“We had a very productive meeting with Facebook Inc (NASDAQ:FB) today in which they apologized for the way this situation has been handled, and they committed to making changes to the way they enforce their ‘real names’ policy to ensure that folks who need to use chosen names that reflect their authentic selves online are able to do so,” said Mark Snyder Senior Manager of Communications at the Transgender Law Center.
“We are excited to work in good faith with Facebook Inc (NASDAQ:FB) to address all the concerns raised in today’s meeting,” he said.
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“What was made clear today is that Facebook Inc (NASDAQ:FB) is ready to collaborate with our communities and shares our value of making sure everyone is able to safely be their authentic self online. We applaud the many staff at Facebook who advocated tirelessly for this progress.”
The policy change
Facebook Inc (NASDAQ:FB) recently added a real-name policy to the site that requires users to use a name “as it would be listed on your credit card, driver’s license or student ID” or their account could be deleted.
The policy drew the ire of many users from the LGBT community who feel uncomfortable using their real names.
Yesterday, saw numerous LGBT advocates meet with representatives of Facebook including Chief Product Officer Chris Cox. This group included Sister Roma, a leader of the San Francisco-based Sisters of Perpetual Indulgence advocacy group who found his Facebook account suspended and was forced to use his birth name.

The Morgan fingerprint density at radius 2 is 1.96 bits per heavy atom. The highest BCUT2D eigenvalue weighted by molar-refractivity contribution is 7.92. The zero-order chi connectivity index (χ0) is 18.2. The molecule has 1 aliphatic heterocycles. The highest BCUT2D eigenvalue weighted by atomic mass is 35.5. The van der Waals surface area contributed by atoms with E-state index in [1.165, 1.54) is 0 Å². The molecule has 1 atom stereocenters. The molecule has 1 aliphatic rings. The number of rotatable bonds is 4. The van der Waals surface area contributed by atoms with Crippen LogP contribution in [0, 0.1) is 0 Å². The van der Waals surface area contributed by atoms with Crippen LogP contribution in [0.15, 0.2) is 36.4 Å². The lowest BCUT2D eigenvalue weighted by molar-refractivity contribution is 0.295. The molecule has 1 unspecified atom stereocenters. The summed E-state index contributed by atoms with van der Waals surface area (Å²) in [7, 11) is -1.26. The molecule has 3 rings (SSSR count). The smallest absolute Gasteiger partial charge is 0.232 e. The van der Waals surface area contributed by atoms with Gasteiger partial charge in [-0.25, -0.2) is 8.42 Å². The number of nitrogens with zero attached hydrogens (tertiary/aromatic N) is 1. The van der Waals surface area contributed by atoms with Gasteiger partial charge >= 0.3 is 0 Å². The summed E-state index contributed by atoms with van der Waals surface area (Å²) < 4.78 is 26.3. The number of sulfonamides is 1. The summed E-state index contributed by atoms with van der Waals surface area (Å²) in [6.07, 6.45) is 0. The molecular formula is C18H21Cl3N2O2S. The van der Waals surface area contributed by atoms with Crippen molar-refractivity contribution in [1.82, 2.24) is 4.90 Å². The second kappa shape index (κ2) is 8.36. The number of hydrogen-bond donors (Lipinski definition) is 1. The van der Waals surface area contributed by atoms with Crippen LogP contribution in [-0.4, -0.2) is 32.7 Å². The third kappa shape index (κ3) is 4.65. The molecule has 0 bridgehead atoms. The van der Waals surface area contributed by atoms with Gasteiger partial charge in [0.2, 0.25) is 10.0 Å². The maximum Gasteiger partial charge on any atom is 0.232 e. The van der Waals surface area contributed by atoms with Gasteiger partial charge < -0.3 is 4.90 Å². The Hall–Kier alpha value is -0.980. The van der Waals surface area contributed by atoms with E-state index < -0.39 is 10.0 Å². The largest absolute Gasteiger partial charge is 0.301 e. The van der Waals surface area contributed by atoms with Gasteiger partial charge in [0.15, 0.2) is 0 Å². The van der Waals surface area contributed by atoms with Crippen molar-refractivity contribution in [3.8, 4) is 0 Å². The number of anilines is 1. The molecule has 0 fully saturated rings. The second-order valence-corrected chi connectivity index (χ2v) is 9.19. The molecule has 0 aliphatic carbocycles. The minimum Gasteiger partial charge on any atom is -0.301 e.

“I want to apologize to the affected community of drag queens, drag kings, transgender, and extensive community of our friends, neighbors, and members of the LGBT community for the hardship that we’ve put you through in dealing with your Facebook Inc (NASDAQ:FB) accounts over the past few weeks,” wrote Mr. Cox in a Facebook post following the sit down.
Facebook (FB) explains
Cox stated that it was never Facebook Inc (NASDAQ:FB)’s intention to offend the LGBT community but rather had adopted the new policy to combat trolling, impersonation and cyberbullying. Cox said that Facebook is “already underway building better tools for authenticating the Sister Romas of the world while not opening up Facebook to bad actors.” He didn’t, however, mention what the company will specifically do.
The new social media site Ello is enjoying an exodus from Facebook of late and Ello founder Paul Budnitz has taken the time recently to reach out to those offended by Facebook’s policy change.
“Ello welcomes the LGBTQ community and we’re very excited to see so many people moving over!” he told the Daily Dot recently.